As children, we’re told to not judge a book by its cover and this is great metaphorical advice. Not leaping to conclusions is always a good rule to stick to. However, how many of us literally judge books by their covers?
The cover of a book tells us so much, from how the publishing house wishes to market the book, to what kind of story we might find inside. I mean, that’s the point of the cover. Whether it’s an illustration, a version of the adapted movie poster, or covered in excerpts of reviews, the cover is there to tell us both what to expect from the story, who the story inside is for, and whether or not it’s in Oprah’s book club.
I recently saw a list of similarly comped up book covers (I will add the link when I find it!) and then made these myself based on the tropes that always jumped out to me. Is the difference between a ‘cultural dramatic fiction’ and ‘chick lit’ just having a male or female author, respectively? Who decides when the name of an author is worth outweighing the title of the book? Why have stock images on the cover to give the reader a predetermined visual instead of letting them use their imagination? Nobody likes it when the movie adaptation is used for the cover, right?
I know that in the past I’ve not read a book because I didn’t like the cover, only to really enjoy it when I begrudgingly read it. If the cover were blank, would it be better? Do we enjoy books more or less when we know the general gist or theme? There is no right answer, but I think a good answer is for the publishing houses to find some new ideas when it comes to covers.
I feel like the popularity of rose gold is waning. Will yellow gold have a comeback? Are we due for a silver domination? I’m rather fond of mixing metals, and I’m still fond of rose gold.
There was a time when rose gold seemed to cover anything and everything. It was to accessories what mason jars were to weddings, which is to say it was everywhere. I like rose gold because it is flattering to everyone, and a more delicate metallic than its cousin bronze.
2018 is the year of ultra violet, which has a natural match with silver. That said, I wouldn’t throw all your rose gold things out too soon.
It’s that time of year when we reminisce and ponder on what has transpired, for good or for bad. I like to look back on the notable style and fashion trends from the year so I can make some guesses about where things might go. So we can end on a positive note, let’s go the bad stuff out of the way first!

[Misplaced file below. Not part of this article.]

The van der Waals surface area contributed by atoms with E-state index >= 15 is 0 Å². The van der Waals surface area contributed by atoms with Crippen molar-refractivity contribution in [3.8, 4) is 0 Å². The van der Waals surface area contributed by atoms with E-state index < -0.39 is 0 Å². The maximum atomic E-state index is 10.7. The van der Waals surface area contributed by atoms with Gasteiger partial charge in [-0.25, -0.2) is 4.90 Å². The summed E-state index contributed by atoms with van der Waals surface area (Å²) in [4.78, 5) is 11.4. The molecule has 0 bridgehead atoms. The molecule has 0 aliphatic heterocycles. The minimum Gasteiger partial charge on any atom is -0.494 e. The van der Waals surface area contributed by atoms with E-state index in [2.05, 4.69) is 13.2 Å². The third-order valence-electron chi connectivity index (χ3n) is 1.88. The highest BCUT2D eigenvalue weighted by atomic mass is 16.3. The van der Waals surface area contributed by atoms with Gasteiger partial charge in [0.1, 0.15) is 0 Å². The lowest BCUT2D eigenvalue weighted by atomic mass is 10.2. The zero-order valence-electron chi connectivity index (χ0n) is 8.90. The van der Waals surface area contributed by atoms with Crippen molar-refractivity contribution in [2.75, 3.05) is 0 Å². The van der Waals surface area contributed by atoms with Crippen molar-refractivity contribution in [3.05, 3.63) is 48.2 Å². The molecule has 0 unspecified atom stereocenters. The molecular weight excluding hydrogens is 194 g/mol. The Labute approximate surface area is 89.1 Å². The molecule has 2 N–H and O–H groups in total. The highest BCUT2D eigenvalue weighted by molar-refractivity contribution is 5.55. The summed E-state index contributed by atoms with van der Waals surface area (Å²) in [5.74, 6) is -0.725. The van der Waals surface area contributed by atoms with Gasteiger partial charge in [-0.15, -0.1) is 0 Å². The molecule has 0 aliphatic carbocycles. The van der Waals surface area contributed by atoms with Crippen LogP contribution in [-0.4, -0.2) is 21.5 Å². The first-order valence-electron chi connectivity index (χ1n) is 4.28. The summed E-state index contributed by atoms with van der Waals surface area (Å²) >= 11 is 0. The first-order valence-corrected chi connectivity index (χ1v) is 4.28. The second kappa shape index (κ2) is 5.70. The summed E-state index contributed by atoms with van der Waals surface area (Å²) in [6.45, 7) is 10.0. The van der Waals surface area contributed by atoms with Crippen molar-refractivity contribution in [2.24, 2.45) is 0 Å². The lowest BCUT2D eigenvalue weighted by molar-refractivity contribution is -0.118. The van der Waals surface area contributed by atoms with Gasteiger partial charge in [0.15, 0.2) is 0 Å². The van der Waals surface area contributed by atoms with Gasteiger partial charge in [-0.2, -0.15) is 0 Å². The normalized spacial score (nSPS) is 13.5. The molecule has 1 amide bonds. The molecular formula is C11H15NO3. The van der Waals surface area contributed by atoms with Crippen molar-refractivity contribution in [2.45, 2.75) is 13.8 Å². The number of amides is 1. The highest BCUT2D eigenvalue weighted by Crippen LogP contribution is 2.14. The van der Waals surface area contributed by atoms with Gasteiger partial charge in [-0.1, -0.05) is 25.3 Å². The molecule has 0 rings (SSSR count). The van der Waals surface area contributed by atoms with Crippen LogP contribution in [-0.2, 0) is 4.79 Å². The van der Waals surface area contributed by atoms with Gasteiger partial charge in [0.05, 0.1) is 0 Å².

Trends I Did Not Like in 2017
Mules and kitten heels, or the dreaded mule with kitten heels, were definitely a trend I did not like. They are no made for walking, and look so darn silly. I didn’t mind the mules with block heels, but it’s certainly not a shoe style that I love.
White boots (some with kitten heels too!) are a latecomer to the year, only really cropping up in articles now. They are not going to age well, and should have been left in the 80s, with the perms and over use of blush.
Cropped bootcut flares seemed to cover the legs of influencers and the pages of fashion blogs, but I don’t remember actually seeing them in the wild. Could it be because this is not a very flattering style of jeans?
Mom jeans also seemed to creep back as some 90s normcore came back in style, and why don’t we learn from the mistakes of the past?
Collaborations got a bit bananas in 2017, with the Supreme x Louis Vuitton being the most gauche. Hypebeasts need to chill the fuck out in 2018.
Straw purses and bucket bags are pushed upon us every year, and I have no space in my life for Wes Anderson twee picnic purses, or bulky sacks designed to swallow my car keys.
Oh, you think that dress is cute? Haha, gotcha! It has no back and no sides so good luck wearing a bra with it.
I think the issue with the “cold shoulder sweater” is in its name.
Super distressed jeans with fishnets underneath? We’re doing this again? No thanks.
Zips in illogical places, designed to snag and be annoying.
Trends I Liked In 2017
Sneakers! All the sneakers. So many choices, and because they are ‘fashionable’ they are now more acceptable at work.
For all the shitty styles of jeans, it was nice to see thick, good quality denim become more easily found in stores.
Athleisure is not going anywhere, and I’m cool with that. Being able to find a diverse selection of leggings and hoodies is very useful.
Politics made some brands take a stand, which was great to see. Lots of smaller brands who donated via purchase, and inclusive messaging are the way to go.
I actually like millennial pink. It’s universally flattering. Don’t @ me.
Dainty jewelry made a comeback, which is a welcome change from the bulky ‘statement’ pieces that screamed tacky to me.
Socks got a bit more attention, which was unexpected. From the sheer ankle socks to Stance x Rihanna, I was psyched to see it all.
Faux Fur is not only cruelty free, but delightfully fun to wear. I love standing in the corner and stroking my arm without having to be high. I’m glad this trend has stuck around.
I actually liked the exaggerated sleeve trend, within reason. I liked the bell-shape or flared sleeves, but the big bell batwings can go away.
That whole “silk jammies but worn outside and as clothes” was pretty neat.